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The Pavaniglia is a genre, rather than a specific choreography. It could be considered as a form of lively, highly-ornamented pavana. The step-vocabulary is very like that of the passo e mezo, and broadly similar to that for galliard or canary. It's unlike these in that both man and woman dance continuously; usually the same passages, sometimes slightly different variations, but both dancing all the time.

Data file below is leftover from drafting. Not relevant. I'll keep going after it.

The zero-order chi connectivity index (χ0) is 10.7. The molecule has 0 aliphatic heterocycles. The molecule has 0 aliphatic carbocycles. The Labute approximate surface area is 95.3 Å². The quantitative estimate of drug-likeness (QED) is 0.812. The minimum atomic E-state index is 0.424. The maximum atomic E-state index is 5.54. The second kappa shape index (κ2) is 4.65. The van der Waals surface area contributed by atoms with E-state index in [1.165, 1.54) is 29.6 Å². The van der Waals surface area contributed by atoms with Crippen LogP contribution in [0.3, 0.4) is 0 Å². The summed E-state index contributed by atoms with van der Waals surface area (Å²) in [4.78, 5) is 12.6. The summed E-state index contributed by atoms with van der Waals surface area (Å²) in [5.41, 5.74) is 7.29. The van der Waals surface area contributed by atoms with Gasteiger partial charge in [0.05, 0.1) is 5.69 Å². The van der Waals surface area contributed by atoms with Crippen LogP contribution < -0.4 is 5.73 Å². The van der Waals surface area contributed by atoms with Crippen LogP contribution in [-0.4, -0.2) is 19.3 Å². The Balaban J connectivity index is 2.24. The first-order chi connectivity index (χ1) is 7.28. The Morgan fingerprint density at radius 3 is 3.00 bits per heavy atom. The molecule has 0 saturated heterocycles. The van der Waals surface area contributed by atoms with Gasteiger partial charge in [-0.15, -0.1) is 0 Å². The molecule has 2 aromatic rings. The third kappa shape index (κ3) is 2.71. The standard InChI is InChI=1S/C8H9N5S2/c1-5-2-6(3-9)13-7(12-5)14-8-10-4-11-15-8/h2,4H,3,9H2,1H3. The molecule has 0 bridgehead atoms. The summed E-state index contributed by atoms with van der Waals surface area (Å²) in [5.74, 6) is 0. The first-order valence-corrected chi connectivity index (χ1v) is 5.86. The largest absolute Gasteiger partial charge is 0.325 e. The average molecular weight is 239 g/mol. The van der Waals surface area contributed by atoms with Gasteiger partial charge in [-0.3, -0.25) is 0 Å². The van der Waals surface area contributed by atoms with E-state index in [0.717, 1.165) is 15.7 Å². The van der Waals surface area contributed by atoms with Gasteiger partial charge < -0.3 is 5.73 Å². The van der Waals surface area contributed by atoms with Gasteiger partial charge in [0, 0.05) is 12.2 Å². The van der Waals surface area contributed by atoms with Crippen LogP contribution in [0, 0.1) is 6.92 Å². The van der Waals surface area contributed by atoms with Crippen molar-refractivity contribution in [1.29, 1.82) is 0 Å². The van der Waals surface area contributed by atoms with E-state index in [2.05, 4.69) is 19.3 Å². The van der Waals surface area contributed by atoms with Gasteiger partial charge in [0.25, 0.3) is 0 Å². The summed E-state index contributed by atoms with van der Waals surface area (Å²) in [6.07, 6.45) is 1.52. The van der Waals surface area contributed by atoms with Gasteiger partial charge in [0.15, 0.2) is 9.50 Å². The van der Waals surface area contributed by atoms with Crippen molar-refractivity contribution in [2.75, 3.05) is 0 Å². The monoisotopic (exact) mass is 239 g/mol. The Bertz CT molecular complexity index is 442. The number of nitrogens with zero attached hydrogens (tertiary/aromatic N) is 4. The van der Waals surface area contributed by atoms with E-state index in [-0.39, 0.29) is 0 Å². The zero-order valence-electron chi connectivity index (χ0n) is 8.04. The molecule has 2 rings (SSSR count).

There is a choreography in each of Caroso's books, two in Negri's book, and one in Santucci's. [Notes on all of these, and analysis of their similarities, will follow shortly.]

These look a lot like the improvisatory styles mentioned above - the galliard, and the passo e mezo - but I'm honestly not sure to what extent they were improvised. The fact that man and woman dance (and perform mutanze) simultaneously seems to argue against it, as does the high degree of consistency across several sources (for example, one of Caroso's and one of Negri's choreographies).

On the other hand, for highly-skilled dancers well-versed in form: maybe they could improvise mutanze.